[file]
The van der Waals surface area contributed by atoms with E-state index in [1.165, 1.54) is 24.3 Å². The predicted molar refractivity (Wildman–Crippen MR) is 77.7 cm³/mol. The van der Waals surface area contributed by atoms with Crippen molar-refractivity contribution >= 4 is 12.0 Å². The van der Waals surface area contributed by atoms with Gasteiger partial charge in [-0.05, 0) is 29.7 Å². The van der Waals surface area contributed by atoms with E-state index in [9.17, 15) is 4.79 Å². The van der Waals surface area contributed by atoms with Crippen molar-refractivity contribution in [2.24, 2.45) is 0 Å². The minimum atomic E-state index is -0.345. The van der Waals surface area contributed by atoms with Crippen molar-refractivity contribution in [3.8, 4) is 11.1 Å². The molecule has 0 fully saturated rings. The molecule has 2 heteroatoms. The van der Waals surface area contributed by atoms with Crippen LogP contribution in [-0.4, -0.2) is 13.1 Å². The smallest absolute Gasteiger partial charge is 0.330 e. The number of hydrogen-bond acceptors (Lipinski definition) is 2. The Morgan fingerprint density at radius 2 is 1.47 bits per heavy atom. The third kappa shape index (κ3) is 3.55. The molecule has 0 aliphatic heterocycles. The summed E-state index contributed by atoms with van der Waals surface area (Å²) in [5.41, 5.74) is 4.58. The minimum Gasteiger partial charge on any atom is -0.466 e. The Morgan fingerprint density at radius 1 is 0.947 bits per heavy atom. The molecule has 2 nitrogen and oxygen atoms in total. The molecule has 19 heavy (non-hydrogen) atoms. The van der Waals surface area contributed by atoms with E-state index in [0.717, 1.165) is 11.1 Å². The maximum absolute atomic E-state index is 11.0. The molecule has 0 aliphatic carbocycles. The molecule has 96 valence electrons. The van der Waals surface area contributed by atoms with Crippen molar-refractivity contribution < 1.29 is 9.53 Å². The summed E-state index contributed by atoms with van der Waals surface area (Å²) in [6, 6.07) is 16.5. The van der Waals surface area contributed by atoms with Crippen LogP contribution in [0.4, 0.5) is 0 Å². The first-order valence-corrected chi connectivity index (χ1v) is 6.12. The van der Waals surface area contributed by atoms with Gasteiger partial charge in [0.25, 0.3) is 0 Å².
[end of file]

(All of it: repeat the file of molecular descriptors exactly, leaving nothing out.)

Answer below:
The van der Waals surface area contributed by atoms with E-state index in [1.165, 1.54) is 24.3 Å². The predicted molar refractivity (Wildman–Crippen MR) is 77.7 cm³/mol. The van der Waals surface area contributed by atoms with Crippen molar-refractivity contribution >= 4 is 12.0 Å². The van der Waals surface area contributed by atoms with Gasteiger partial charge in [-0.05, 0) is 29.7 Å². The van der Waals surface area contributed by atoms with E-state index in [9.17, 15) is 4.79 Å². The van der Waals surface area contributed by atoms with Crippen molar-refractivity contribution in [2.24, 2.45) is 0 Å². The minimum atomic E-state index is -0.345. The van der Waals surface area contributed by atoms with Crippen molar-refractivity contribution in [3.8, 4) is 11.1 Å². The molecule has 0 fully saturated rings. The molecule has 2 heteroatoms. The van der Waals surface area contributed by atoms with Crippen LogP contribution in [-0.4, -0.2) is 13.1 Å². The smallest absolute Gasteiger partial charge is 0.330 e. The number of hydrogen-bond acceptors (Lipinski definition) is 2. The Morgan fingerprint density at radius 2 is 1.47 bits per heavy atom. The third kappa shape index (κ3) is 3.55. The molecule has 0 aliphatic heterocycles. The summed E-state index contributed by atoms with van der Waals surface area (Å²) in [5.41, 5.74) is 4.58. The minimum Gasteiger partial charge on any atom is -0.466 e. The Morgan fingerprint density at radius 1 is 0.947 bits per heavy atom. The molecule has 2 nitrogen and oxygen atoms in total. The molecule has 19 heavy (non-hydrogen) atoms. The van der Waals surface area contributed by atoms with E-state index in [0.717, 1.165) is 11.1 Å². The maximum absolute atomic E-state index is 11.0. The molecule has 0 aliphatic carbocycles. The molecule has 96 valence electrons. The van der Waals surface area contributed by atoms with Crippen molar-refractivity contribution < 1.29 is 9.53 Å². The summed E-state index contributed by atoms with van der Waals surface area (Å²) in [6, 6.07) is 16.5. The van der Waals surface area contributed by atoms with Crippen LogP contribution in [0.4, 0.5) is 0 Å². The first-order valence-corrected chi connectivity index (χ1v) is 6.12. The van der Waals surface area contributed by atoms with Gasteiger partial charge in [0.25, 0.3) is 0 Å².